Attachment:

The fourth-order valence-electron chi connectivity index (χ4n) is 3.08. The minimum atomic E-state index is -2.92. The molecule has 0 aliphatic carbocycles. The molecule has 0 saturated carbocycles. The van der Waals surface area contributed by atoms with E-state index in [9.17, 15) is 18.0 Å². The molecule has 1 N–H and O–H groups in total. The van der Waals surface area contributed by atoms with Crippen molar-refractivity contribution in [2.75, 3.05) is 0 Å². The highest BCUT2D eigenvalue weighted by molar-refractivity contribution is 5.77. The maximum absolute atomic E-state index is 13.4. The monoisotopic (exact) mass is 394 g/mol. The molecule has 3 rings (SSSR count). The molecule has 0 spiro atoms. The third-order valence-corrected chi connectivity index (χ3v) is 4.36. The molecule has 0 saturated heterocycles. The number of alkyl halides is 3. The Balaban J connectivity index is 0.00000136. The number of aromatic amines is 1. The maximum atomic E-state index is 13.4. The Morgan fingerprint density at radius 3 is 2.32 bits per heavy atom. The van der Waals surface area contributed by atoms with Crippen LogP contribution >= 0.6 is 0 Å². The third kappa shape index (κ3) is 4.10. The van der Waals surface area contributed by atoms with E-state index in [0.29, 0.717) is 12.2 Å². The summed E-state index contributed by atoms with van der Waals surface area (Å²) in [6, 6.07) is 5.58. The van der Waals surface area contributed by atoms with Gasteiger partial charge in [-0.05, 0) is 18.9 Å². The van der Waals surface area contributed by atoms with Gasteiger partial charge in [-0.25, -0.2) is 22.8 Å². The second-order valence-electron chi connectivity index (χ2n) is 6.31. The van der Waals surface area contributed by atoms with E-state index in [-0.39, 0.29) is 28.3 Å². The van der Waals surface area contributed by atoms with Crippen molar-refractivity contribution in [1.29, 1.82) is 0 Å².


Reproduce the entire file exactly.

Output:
The fourth-order valence-electron chi connectivity index (χ4n) is 3.08. The minimum atomic E-state index is -2.92. The molecule has 0 aliphatic carbocycles. The molecule has 0 saturated carbocycles. The van der Waals surface area contributed by atoms with E-state index in [9.17, 15) is 18.0 Å². The molecule has 1 N–H and O–H groups in total. The van der Waals surface area contributed by atoms with Crippen molar-refractivity contribution in [2.75, 3.05) is 0 Å². The highest BCUT2D eigenvalue weighted by molar-refractivity contribution is 5.77. The maximum absolute atomic E-state index is 13.4. The monoisotopic (exact) mass is 394 g/mol. The molecule has 3 rings (SSSR count). The molecule has 0 spiro atoms. The third-order valence-corrected chi connectivity index (χ3v) is 4.36. The molecule has 0 saturated heterocycles. The number of alkyl halides is 3. The Balaban J connectivity index is 0.00000136. The number of aromatic amines is 1. The maximum atomic E-state index is 13.4. The Morgan fingerprint density at radius 3 is 2.32 bits per heavy atom. The van der Waals surface area contributed by atoms with Crippen LogP contribution >= 0.6 is 0 Å². The third kappa shape index (κ3) is 4.10. The van der Waals surface area contributed by atoms with E-state index in [0.29, 0.717) is 12.2 Å². The summed E-state index contributed by atoms with van der Waals surface area (Å²) in [6, 6.07) is 5.58. The van der Waals surface area contributed by atoms with Gasteiger partial charge in [-0.05, 0) is 18.9 Å². The van der Waals surface area contributed by atoms with Gasteiger partial charge in [-0.25, -0.2) is 22.8 Å². The second-order valence-electron chi connectivity index (χ2n) is 6.31. The van der Waals surface area contributed by atoms with E-state index in [-0.39, 0.29) is 28.3 Å². The van der Waals surface area contributed by atoms with Crippen molar-refractivity contribution in [1.29, 1.82) is 0 Å².